Jan. 28th – Chinese New Year
Like Christmas/New Year in other countries, Chinese New Year is simply a much-needed winter holiday at an auspicious time. Chinese New Year was set to coincide with the slack time just before a new year of farm work begins, as a time of preparation.
Chinese traditionally celebrated the start of a new year of farm work, and wished/prayed for a good harvest. This has now evolved into celebrating the start of a new business year and wishing for profits and success in various vocations.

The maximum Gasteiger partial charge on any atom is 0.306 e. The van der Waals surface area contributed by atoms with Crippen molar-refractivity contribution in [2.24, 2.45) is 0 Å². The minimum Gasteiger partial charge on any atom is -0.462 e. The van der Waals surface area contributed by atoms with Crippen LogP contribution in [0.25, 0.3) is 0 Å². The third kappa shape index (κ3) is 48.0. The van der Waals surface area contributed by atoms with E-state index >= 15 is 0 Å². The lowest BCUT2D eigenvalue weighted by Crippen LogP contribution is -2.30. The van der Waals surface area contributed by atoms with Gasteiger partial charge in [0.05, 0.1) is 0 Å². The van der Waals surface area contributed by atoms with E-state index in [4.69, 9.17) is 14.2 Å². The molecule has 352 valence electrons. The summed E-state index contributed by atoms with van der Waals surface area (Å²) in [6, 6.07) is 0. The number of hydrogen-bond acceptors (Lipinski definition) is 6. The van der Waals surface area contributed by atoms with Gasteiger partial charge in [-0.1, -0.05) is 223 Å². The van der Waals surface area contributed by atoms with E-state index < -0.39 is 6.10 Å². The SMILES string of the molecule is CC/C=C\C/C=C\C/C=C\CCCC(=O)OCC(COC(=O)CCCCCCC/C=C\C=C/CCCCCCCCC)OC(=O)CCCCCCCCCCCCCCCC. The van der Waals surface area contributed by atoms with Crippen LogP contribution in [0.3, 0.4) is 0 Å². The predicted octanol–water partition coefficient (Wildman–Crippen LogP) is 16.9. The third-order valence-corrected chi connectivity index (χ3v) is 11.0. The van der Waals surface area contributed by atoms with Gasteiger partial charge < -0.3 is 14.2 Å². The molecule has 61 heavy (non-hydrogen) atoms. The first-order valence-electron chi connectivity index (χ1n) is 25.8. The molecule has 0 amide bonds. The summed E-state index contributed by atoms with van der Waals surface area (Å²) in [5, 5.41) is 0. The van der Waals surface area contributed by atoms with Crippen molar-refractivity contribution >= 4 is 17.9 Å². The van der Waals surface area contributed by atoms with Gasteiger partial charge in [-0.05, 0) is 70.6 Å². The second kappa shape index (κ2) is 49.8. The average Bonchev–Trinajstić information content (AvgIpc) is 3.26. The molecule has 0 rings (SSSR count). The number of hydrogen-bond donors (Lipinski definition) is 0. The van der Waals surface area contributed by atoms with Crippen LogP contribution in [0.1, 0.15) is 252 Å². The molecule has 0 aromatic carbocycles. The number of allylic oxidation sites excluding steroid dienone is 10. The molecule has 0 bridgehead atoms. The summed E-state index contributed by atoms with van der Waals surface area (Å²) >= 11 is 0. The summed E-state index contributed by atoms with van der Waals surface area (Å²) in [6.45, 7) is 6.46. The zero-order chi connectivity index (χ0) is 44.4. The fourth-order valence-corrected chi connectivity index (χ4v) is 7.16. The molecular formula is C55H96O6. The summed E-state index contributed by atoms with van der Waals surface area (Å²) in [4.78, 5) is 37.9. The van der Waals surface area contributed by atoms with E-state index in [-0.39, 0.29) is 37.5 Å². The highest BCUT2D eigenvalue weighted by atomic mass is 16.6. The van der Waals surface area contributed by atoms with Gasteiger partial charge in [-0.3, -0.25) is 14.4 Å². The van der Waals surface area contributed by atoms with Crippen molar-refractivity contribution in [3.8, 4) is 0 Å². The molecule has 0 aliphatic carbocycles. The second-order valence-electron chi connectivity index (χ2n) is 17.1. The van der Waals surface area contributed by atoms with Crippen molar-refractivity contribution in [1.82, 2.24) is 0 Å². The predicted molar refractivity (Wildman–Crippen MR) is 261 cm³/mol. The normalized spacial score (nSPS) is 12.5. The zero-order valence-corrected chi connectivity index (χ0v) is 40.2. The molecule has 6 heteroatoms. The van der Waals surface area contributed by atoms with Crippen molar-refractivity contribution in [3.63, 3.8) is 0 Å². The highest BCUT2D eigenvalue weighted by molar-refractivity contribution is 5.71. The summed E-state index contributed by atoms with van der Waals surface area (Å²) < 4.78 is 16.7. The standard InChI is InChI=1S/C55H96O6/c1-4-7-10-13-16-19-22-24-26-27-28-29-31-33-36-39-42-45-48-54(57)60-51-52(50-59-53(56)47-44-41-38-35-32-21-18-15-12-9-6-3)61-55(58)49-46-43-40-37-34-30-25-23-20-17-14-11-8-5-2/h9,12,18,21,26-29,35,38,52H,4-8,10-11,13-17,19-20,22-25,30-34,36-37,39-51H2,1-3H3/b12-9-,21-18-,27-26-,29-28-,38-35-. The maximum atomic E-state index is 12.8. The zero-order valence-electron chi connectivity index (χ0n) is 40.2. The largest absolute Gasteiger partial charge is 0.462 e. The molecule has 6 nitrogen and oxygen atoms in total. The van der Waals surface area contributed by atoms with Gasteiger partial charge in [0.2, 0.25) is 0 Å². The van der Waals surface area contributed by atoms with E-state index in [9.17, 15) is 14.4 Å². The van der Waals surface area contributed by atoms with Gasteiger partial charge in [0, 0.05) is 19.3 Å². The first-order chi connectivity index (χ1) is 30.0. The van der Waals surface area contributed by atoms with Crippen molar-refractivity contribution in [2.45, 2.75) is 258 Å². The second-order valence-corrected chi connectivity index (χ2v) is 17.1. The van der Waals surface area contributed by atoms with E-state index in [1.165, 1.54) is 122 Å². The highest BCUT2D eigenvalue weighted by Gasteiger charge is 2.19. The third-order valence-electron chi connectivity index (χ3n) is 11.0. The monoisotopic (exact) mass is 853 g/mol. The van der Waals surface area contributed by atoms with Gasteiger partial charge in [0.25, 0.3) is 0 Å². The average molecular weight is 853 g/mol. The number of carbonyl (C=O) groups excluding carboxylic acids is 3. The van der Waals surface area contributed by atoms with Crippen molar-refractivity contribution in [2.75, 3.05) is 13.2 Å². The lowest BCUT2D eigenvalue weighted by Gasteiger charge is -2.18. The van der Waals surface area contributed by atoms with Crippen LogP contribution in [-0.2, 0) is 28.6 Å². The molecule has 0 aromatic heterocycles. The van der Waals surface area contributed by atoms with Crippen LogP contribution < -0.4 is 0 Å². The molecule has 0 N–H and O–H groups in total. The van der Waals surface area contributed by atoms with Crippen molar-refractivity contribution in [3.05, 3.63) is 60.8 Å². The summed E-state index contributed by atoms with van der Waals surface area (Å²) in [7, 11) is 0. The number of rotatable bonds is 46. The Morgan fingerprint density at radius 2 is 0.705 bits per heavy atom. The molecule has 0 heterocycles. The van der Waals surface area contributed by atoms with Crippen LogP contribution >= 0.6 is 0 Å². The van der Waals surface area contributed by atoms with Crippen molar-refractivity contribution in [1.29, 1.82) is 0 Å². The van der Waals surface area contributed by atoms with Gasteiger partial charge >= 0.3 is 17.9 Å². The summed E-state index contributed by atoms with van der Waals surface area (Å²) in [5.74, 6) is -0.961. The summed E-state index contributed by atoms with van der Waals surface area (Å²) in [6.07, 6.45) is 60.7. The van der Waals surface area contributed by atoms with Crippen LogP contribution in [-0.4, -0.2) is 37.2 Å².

Traditional (mostly rural) folk start cleaning their houses to welcome a new year from the 23rd of the twelfth lunar month (January 20, 2017).
Traditionally the end of the Spring Festival (the Chinese New Year holiday) is the Lantern Festival — Chinese month 1 day 15 (February 11, 2017). Then beautiful lanterns are displayed and sweet rice dumpling soup is eaten.
2017 Is a Rooster Year!
Chinese New Year 2017 begins a year of the Rooster. It’s considered a bad year for “Roosters”: people born in a Rooster year.
“Roosters” are hardworking, resourceful, courageous, and talented…